The Collected Stories of Elizabeth Bowen

Sylvia Plath interviewing Elizabeth Bowen. 

I usually don’t read huge short story collections in their entirety.  Typically I dip in and out and after a year or two I realize I read all the stories I cared about and skipped all the bum ones.  Not only have I read nearly every story in The Collected Stories of Elizabeth Bowen but I’ve also read this collection twice (the first time in 2007).  I reviewed this collection the first time I completed it, but that — alas — was deleted in Drunk Delete of 2007.  I figured I would give a semi-review another go since my original is gone.  Rather than review the collection as a whole, I thought I would highlight my very favorite stories.

  • “Making Arrangements” — in this story a jilted husband receives a letter from his wayward wife requesting that he send her trunk of clothing.  He does, but he does it with flair.
  •  “The Working Party” — a newlywed bride is finally hosting her small town’s working party (think church ladies with sewing baskets) everything is going perfectly….. until it doesn’t in a very big way.
  • “Telling” — Teddy just knifed Josephine to death in the garden and he is trying to tell his family but they brush him aside.  
  • “The Cat Jumps” — The Harold Wrights are very modern and forward thinking and not suspicious in the least so they eagerly grasp the chance to buy the beautiful house Rose Hill despite the gruesome murder that occurred at Rose Hill in the past.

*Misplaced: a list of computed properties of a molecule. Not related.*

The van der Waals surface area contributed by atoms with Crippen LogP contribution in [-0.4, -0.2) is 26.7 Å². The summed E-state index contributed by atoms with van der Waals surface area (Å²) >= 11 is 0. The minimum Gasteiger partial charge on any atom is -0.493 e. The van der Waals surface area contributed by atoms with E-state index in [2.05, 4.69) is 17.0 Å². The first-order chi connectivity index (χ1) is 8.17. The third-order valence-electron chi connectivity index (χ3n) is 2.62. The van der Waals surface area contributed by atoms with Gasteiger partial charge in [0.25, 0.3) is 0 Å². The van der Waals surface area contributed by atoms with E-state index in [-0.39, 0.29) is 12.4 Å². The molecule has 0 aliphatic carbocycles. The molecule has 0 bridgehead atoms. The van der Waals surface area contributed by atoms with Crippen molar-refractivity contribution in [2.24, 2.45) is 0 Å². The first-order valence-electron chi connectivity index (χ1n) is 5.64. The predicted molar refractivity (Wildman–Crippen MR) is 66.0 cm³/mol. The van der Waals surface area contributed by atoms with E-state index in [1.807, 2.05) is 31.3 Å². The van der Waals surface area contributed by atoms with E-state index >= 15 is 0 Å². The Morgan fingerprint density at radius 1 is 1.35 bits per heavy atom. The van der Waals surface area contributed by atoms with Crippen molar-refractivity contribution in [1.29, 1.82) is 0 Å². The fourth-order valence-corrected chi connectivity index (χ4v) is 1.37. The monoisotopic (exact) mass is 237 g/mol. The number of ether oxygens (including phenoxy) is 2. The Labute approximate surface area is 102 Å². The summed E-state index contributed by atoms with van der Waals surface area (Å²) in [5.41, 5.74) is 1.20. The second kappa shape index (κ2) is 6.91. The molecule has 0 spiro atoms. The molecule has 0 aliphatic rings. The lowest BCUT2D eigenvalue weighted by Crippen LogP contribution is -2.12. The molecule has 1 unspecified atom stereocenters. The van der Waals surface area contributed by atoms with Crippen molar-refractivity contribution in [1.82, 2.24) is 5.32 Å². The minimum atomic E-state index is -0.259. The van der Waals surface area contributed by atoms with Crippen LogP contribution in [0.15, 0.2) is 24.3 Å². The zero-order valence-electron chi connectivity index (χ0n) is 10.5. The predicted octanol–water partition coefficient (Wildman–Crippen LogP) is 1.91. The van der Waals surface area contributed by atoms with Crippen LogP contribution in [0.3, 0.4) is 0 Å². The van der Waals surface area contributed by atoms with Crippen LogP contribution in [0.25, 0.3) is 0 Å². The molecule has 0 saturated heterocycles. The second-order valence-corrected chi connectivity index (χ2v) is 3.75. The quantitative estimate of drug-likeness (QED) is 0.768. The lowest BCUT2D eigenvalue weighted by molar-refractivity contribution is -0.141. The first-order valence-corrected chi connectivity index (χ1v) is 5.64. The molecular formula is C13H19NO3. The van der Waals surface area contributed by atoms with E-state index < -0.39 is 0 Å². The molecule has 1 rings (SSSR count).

• “Reduced” — Two little girls are loyal to their governess… a governess with a shadowy past.
  • “Look at all Those Roses” — A stranded motorist gets creeped out by an invalid girl, an odd woman, and a beautiful rose garden that may or may not be fertilized by the odd woman’s missing husband.
  • “The Inherited Clock” — a vindictive relative manipulates a pair of children well into adulthood and it all centers on an odd clock.  

There are 81 stories in the collection and the seven above represent my very favorite.  I think there were about 4 or 5 stories that I didn’t care for, but for the majority they are gold.  For anyone who enjoys Elizabeth Bowen or other British authors from 1920- 1960 I can assure you will enjoy this collection of beautifully crafted, imaginative, deftly written tales.  

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